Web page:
Demi Lovato says she was 'terrified' and cried watching her docuseries for the first time: 'This is so moving'
In a joint interview with director Michael D. Ratner and YouTube's Susanne Daniels, Lovato discussed why she wanted to tell her story, the one person in her life who was hesitant about participating, and just how much more content we can expect to see following the series.
"I knew the moment that I woke up from the hospital, I knew I wanted to share my story and set the record straight because there were so many stories floating around when I was in the hospital, what had happened," Lovato told Variety's Jenelle Riley. "People didn't get the full story and they didn't see how bad it was. In order to show my fans how far I've come, I wanted to show them the full truth and as painful, as uncomfortable it was at times, it also is going to benefit so many people."
In the trailer, released back in February, Lovato disclosed shocking new information about the effects her near-fatal 2018 drug overdose had on her life, including that she had three strokes and a heart attack in the hospital. The docuseries also features the songstress revealing she was sexually assaulted by her drug dealer the night of her overdose.
Although she signed on to be 100 percent honest and open, Lovato said she surprised even herself when filming Dancing With the Devil.
"I definitely surprised myself when talking about how this path hasn't been squeaky clean, how 2018 wasn't the end all be all of that journey," she said. "And I didn't expect to be that honest on camera. I knew I was going to talk about 2018, I knew I was going to talk about 2020, but I didn't know how honest I was gonna be with 2019 and I think I surprised not only myself but my friends too when I decided to be that honest."
During the Q&A, she also spoke about her friend, dancer Dani Vitale, who she said the media blamed after she was linked to Lovato's overdose. Because of that, Vitale was the only one in the singer's circle who wasn't immediately willing to appear in the series.
"The only person that was really hesitant was Dani [Vitale]. We hadn't spoken in that long, and we hadn't seen each other since everything," Lovato continued. "She got treated really poorly in the media and I wanted to give her a chance to really tell her story. Since I had just now become comfortable with sharing mine, I wanted to do it together and let the world know and say, 'Hey, she wasn't a part of this, and she's a really good person.'"
Ratner called the docuseries "the ultimate catharsis," as Lovato finally got to share with her fans what really happened from 2018 and on, and what led to that "collision course."
"Even now, Demi feels lighter knowing this is coming. The day of the trailer, we were texting back and forth, like, 'Wow, this feels so good,'" he added. "There's a lot that's not in that trailer that people are going to find out that I think is going to create a lot of conversations."
In fact, Lovato was so ready to tell her story that fans will likely see more content come out after the docuseries premieres.
"We shot a lot, we shot for around a year, and of course we inherited some of the footage from 2018, from that tour, and we cut it all together and we're really proud of what is in the cut. And there's a whole other doc we put together with what went to the cutting room floor that's great too," Ratner said.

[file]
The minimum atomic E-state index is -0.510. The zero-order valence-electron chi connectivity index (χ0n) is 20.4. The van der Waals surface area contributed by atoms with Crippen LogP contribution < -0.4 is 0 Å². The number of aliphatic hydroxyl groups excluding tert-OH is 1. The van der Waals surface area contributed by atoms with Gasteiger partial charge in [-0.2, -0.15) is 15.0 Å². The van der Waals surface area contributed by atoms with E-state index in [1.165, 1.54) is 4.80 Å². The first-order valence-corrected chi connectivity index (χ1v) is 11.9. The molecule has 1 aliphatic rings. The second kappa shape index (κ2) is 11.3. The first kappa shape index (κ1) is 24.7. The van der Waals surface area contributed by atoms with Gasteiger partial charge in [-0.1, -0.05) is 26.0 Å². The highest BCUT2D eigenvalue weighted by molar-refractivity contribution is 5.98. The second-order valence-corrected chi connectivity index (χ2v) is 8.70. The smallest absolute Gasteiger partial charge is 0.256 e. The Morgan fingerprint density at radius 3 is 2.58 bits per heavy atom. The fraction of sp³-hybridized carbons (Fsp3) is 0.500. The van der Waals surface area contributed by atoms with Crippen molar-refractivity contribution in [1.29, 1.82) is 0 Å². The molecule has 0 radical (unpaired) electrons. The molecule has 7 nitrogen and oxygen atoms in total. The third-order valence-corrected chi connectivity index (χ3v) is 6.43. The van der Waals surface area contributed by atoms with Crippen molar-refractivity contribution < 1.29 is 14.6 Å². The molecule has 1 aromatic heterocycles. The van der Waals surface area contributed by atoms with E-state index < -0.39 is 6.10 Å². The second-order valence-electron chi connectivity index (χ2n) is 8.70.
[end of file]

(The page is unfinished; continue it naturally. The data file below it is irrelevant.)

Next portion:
Lovato agreed, saying, "I will go ahead and say I definitely think there's going to be more in the future, I don't think it stops at the end of this docuseries."
Ratner even teased a deleted scene that he's considering "putting behind the paywall as extra bonus content, where Demi is talking about her love of the Mexican pizza from Taco Bell."
And though Lovato was involved in the filming process and oversaw different cuts, she said she still had a visceral reaction when watching episode 1 for the first time with Ratner.
"We watched the first episode together and first of all, the first three seconds in, I'm seeing the footage from my Rock In Rio performance," she said. "And I just started crying, because I was like, 'I missed my fans, I haven't performed in so long and I miss them and I miss it.' And then I was like, 'Okay, okay, I'm getting it together, we're good to go.'
"And then after watching the whole episode all the way through, I actually had a bit of a physical reaction where I was shaking and breathing heavily, and just felt a little lightheaded and it was because this is so emotional for me," she continued. "This is so moving. I was terrified, to be honest. I knew it's what I wanted to do, and I knew that I was going to, but it didn't take away from the fact that I was terrified the entire time. And even watching it back, knowing that the world was going to see this, I was terrified."
Ratner also spoke from his perspective about screening episode 1 with Lovato.
"It was really quite something to walk over and put in the first episode. She hasn't seen anything yet. And three seconds in, she pauses and starts crying hysterically. And I was like, 'This is going well,'" he quipped, reenacting his own raw reaction at the time. "It was just powerful. I remember, I had two [episodes] ready that night and after one, she said, 'I think we should stop.' And she was like, 'I need to see the second but I don't think I can.'"
Lovato concluded the interview with what she hoped viewers will take away from the docuseries, a message that is also featured in the project.
"You don't have to conform to what other people want you to be, want you to do," she said. "You can choose your life. You can set it up the way that you want to. And with the right people around you, the right support system, you can thrive and you aren't your lowest moments."
The first two episodes of Dancing With the Devil premiere on YouTube on Tuesday, March 23.
Demi Lovato: Dancing With the Devil (TV Series)